Western Blot

For determination of JNK phosphorylation, BEAS-2B cells were infected as indicated, washed twice, and harvested. Cells were lysed in buffer containing Triton X-100, subjected to SDS-PAGE and blotted on Hybond-ECL membrane (Amersham Biosciences, Freiburg, Germany). Immunodetection of phosphorylated JNK was carried out with phospho-specific JNK antibody (Cell Signaling, Frankfurt, Germany) [12]. In all experiments, actin (Santa Cruz Biotechnologies, Santa Cruz, CA) was detected simultaneously to confirm equal protein load. Proteins were visualized by incubation with secondary IRDye 800- or Cy5.5-labeled antibodies, respectively, and quantified by Licor Odyssey software (Odyssey infrared imaging system, LI-COR Inc.) [10, 11].

Electrophoretic mobility shift assay (EMSA)

After stimulation of BEAS-2B cells nuclear protein was isolated and analyzed by EMSA as described previously [2224]. IRDye800-labeled consensus AP-1 oligonucleotides (GTC AGT CAG TGA CTC AAT CGG TCA) were purchased from Metabion, Planegg-Martinsried, Germany. Briefly, EMSA binding reactions were performed by incubating 7.5 μg of nuclear extract with the annealed oligos according to the manufacturer's instructions. The reaction mixture was subjected to electrophoresis on a 5% native gel and analyzed by Odyssey infrared imaging system (LI-COR Inc.).

P-c-Jun Transcription factor assay assay (Trans AM™)

The P-c-Jun TransAM™ Assay (Active Motif, Carlsbad, CA) was used to detect DNA binding of P-c-Jun containing AP-1 dimers according to the manufacturer's instructions. Briefly, BEAS-2B cells were stimulated, and 10 μg of nuclear cell extract (containing activated transcription factor) were given in oligonucleotide-coated wells. After 20 min of incubation at room temperature with mild agitation, the plate was washed, and 100 μl/well of the diluted P-c-Jun antibody (1:1000) was incubated for 1 h. The plate was washed 3 times and 100 μl HRP-conjugated antibody (1:1000) was added for 1 h. Developing solution was incubated for 10 min. The reaction was stopped and absorbance was read at 450 nm.

Chromatin immunoprecipitation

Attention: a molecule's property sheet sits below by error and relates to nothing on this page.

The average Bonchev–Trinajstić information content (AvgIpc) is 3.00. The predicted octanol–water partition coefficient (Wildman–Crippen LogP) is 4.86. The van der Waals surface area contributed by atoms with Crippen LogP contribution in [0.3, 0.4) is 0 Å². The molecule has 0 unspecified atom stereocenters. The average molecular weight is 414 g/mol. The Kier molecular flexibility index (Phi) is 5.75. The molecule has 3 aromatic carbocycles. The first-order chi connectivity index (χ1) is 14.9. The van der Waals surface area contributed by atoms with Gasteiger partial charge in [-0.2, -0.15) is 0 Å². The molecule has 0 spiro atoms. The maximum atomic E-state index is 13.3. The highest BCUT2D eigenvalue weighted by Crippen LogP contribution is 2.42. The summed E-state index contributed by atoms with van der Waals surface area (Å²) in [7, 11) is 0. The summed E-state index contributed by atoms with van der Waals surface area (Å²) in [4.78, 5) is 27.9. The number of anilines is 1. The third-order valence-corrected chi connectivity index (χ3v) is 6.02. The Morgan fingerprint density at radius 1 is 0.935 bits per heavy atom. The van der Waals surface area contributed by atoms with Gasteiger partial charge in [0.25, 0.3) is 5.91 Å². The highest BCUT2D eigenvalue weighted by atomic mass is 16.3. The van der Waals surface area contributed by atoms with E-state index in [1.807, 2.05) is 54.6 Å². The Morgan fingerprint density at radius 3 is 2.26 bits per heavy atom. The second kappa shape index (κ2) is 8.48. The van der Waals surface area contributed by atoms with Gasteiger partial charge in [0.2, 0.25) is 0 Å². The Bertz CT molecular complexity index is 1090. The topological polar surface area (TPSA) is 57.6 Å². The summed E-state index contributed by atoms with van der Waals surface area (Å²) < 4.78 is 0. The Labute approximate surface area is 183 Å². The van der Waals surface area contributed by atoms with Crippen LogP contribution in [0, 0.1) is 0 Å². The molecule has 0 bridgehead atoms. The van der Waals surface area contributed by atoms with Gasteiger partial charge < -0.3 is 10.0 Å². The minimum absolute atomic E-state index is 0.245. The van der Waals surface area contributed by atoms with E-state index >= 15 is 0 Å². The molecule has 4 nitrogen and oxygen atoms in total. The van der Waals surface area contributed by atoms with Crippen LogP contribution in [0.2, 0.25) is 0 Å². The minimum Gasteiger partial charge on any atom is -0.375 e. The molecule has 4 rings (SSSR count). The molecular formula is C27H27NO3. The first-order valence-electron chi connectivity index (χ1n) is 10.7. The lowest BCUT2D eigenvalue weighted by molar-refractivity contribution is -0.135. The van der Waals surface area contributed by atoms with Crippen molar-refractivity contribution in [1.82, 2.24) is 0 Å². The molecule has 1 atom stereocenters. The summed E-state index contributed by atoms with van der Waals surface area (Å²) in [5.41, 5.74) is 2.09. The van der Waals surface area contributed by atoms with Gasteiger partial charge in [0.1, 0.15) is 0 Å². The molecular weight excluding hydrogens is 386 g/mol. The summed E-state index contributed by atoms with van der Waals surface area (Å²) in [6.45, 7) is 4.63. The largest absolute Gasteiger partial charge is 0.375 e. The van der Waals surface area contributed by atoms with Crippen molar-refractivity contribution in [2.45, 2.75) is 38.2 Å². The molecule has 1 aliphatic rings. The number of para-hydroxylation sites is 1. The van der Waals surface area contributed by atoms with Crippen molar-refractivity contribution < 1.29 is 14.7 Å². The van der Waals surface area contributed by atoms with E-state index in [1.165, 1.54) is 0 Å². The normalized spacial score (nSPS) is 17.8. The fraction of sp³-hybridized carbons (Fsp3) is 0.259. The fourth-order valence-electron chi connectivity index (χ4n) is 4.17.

BEAS-2B cells were stimulated, culture medium was removed and 1% formaldehyde was added. After 1 min, cells were washed in ice-cold 0.125 M glycin in PBS and then rapidly collected in ice cold PBS, centrifuged and washed twice with ice cold PBS as described previously [11]. Cells were lysed in RIPA buffer (10 mM Tris (pH 7.5), 150 mM NaCl, 1% NP-40, 1% desoxycholic acid, 0.1% SDS, 1 mM EDTA, 1% aprotinin) and the chromatin was sheared by sonication. Lysates were cleared by centrifugation and supernatants were stored in aliquots at -80°C until further use. Antbodies were purchased from Santa Cruz Biotechnology, Santa Cruz, CA (P-c-Jun and Pol II). Immunoprecipitations from soluble chromatin were carried out overnight at 4°C. Immune complexes were collected with protein A/G agarose for 60 min and washed twice with RIPA Buffer, once with high-salt buffer (2 M NaCl, 10 mM Tris pH 7.5, 1% NP-40, 0.5% desoxycholic acid, 1 mM EDTA) followed by another wash in RIPA Buffer and one wash with TE Buffer (10 mM Tris (pH 7.5), 1 mM EDTA). Immune complexes were extracted in elution buffer (1 TE Buffer containing 1% SDS) by shaking the lysates for 15 min at 1200 rpm, 30°C. They were then digested with RNAse (1 μg/20 μl) for 30 min at 37°C. After proteinase K digestion (1 μg/8 μl for 6 h at 37°C and 6 h at 65°) DNA was extracted using a PCR purification kit (Qiagen, Hilden, Germany). il8 promoter DNA was amplified by PCR using Hotstart Taq (Qiagen) polymerase. The PCR conditions were 95°C for 15 min, 33 – 35 cycles of 94°C for 20 s, 60°C for 20 s, 72°C for 20 s. PCR products were separated by agarose gel electrophoresis and detected by ethidium bromide staining. Equal amounts of input DNA was controlled by gel electrophoresis.